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Taking the green line - environmentally optimised Scania trucks

With the aid of its modular product system and pioneering work to reduce the environmental load from its vehicles throughout their lifecycle, Scania can now offer ‘green’ alternatives for almost any type of transport.

Distribution and other urban operations are evident candidates for environmentally optimised trucks. Urban truck work includes building and construction work, which takes place in as sensitive areas as the distribution work.

Low-emission engines are the first step. They have significantly lower emissions of NOx and HC without sacrificing fuel economy. Available in six outputs from 230 to 420 hp, they are applicable for any type of haulage.

Optimising the truck for fuel consumption is the next step. Lower weight always means better fuel consumption per tonne transported. Why not consider a day cab instead of a sleeper, aluminium instead of steel wheel rims, 8 gears instead of 12, an 11.5-tonne axle instead of a 13-tonner, medium instead of luxury seats, etc. All this saves weight and fuel, and thus reduces the environmental impact.

Typical environmentally-optimised trucks

Urban distribution 

P94 with 230 or 260 hp low-emission engine, Opticruise. Available with particulate trap. 

Urban construction 

P94 with 260 hp low-emission engine, Opticruise. Available with particulate trap. 

Heavy urban construction 

P114 with 340 or 380 hp low-emission engine, Opticruise. 

Regional distribution 

P114 with 340 hp low-emission engine, Opticruise. 

Light long-haulage 

R94 with 300 hp low-emission engine, Opticruise. Available with particulate trap. 


R114 with 380 hp low-emission engine, Opticruise. 

International long-haulage 

R124 with 420 hp low-emission engine, Opticruise. 

Air management is more important the higher the speed. Air deflectors should be used if there is a gap between the truck cab and the bodywork or semi-trailer. It is important for the air deflectors to be properly adjusted. Sideskirts on the chassis also contribute to lower air drag, as well as to reduce spray from the vehicle onto other road users on damp surfaces. Decorations, auxiliary lights, etc. that protrude or disturb air flow should be avoided. Powerful air horns, for example, are available mounted under the bumper where they are just as audible as on the roof.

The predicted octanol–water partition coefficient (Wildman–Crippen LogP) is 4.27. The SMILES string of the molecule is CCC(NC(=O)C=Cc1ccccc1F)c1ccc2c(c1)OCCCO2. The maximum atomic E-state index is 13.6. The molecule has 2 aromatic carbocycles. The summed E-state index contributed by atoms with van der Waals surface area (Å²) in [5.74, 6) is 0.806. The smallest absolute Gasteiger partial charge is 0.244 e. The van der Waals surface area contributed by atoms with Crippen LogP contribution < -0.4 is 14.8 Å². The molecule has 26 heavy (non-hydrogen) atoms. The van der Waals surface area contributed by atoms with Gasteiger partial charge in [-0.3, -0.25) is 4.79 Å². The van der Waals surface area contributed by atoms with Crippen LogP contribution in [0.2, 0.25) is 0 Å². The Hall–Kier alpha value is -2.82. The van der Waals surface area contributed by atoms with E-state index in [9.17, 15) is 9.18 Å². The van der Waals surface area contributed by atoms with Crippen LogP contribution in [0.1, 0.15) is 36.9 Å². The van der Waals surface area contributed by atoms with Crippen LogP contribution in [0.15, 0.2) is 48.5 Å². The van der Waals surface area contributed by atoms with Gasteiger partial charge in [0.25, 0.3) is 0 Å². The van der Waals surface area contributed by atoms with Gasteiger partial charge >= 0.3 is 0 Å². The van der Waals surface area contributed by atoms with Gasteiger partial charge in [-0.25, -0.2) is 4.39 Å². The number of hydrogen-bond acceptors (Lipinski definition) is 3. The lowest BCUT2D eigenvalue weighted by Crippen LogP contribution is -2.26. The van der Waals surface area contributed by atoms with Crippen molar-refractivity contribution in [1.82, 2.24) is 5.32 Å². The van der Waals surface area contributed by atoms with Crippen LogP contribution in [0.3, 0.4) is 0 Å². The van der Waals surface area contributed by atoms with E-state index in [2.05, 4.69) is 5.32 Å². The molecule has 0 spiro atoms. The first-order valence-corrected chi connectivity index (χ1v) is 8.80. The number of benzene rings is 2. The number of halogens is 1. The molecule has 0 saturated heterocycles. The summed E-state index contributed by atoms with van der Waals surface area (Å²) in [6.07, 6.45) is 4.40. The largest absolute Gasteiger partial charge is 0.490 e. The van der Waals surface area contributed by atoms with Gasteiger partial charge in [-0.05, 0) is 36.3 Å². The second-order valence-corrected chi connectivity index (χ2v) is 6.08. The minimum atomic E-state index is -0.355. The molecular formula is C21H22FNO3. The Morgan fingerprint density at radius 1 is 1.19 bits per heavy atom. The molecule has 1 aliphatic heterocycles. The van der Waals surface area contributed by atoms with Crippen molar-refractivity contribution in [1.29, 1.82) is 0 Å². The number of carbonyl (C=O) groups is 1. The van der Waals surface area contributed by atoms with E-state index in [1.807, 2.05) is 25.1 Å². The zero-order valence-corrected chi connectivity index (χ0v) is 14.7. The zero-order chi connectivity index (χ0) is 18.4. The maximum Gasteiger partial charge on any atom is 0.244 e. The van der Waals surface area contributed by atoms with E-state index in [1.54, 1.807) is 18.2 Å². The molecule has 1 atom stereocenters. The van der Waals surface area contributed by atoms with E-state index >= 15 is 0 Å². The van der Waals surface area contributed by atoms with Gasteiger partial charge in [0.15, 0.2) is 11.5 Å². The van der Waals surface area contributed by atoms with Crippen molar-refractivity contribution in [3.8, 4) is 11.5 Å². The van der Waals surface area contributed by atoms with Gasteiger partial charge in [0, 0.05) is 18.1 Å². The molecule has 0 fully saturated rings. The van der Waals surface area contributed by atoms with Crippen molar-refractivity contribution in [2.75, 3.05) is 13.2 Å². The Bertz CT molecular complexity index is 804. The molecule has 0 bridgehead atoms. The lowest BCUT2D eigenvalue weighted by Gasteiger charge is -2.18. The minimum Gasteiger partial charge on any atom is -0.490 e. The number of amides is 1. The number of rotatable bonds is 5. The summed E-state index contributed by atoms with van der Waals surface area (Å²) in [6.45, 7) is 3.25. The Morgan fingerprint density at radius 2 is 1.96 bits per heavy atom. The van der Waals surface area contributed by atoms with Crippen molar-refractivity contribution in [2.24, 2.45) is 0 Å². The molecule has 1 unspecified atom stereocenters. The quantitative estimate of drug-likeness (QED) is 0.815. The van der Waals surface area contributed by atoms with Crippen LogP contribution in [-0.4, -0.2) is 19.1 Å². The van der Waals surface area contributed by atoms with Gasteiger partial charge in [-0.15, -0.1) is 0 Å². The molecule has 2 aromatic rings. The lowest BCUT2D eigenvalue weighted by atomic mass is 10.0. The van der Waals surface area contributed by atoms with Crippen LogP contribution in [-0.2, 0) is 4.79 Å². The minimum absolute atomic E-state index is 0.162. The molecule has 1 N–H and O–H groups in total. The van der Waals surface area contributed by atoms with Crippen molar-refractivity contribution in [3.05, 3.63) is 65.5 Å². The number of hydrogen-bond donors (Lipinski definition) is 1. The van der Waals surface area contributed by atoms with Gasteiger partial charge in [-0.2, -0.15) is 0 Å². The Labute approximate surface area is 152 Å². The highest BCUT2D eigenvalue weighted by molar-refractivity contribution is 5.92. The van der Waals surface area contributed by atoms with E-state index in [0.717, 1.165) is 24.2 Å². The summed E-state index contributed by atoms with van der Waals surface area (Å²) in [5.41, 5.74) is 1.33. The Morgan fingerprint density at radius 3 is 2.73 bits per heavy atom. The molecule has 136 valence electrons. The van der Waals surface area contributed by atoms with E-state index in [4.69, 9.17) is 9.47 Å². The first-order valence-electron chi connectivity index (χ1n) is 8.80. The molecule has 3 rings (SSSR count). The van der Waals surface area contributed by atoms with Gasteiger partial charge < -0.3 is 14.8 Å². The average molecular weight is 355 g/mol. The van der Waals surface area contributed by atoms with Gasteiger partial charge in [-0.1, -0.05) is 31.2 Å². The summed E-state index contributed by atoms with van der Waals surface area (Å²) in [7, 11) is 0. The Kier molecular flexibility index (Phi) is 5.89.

Relaxed driving promotes safety and economy. The best way of reducing stress for the driver is to fit Opticruise, Scania's automated gearchanging system that makes the most out of the truck whatever the circumstances or the condition of the driver. It does so day and night, week after week, year after year. Its driving style is safe and relaxed. It is also kind on the powertrain, enhancing the service life of parts and components, thus reducing the need for repairs and waste material.

Tyres have varying roll resistance and thus different consumption characteristics. A harder, easier-rolling rubber mix is desirable to minimise consumption. This also reduces tyre wear, with additional savings in the consumption of raw materials and reduced pollution from rubber dust. Such tyres may provide slightly inferior friction for emergency stops, however. Using correct tyre pressures at all time further promotes operating economy.

The ultimate step for city driving is a catalytic regenerating trap (CRT), which can now be fitted to 9-litre engines. The CRT will reduce emissions of HC, CO and particulates significantly without any significant operational drawbacks. It does, however, require low-sulphur diesel fuel to maintain its efficiency. This equipment is now available ex-factory.

Greasing the vehicle via conventional grease nipples is better from an environmental point of view than automatic chassis lubrication. An automatic system always leaks some grease onto the road, whereas manual greasing gives the right amount of grease. Overall grease consumption is markedly lower with manual greasing.

Fifth wheels are now available with silicon-coated wear surfaces that require no greasing at all. This of course further reduces grease consumption.

The truck should be maintained according to schedule to maintain safety and performance standards, including emissions. According to schedule, but no more, no less. This is essential to preserve as much material as possible. Some trucks are ‘over-maintained’ to be ‘on the safe side’, but this only causes additional environmental impact.

Consider the axle configuration. 6x2 may be possible instead of 6x4 (or even 4x2 depending on the expected gross weight) to reduce weight and wear.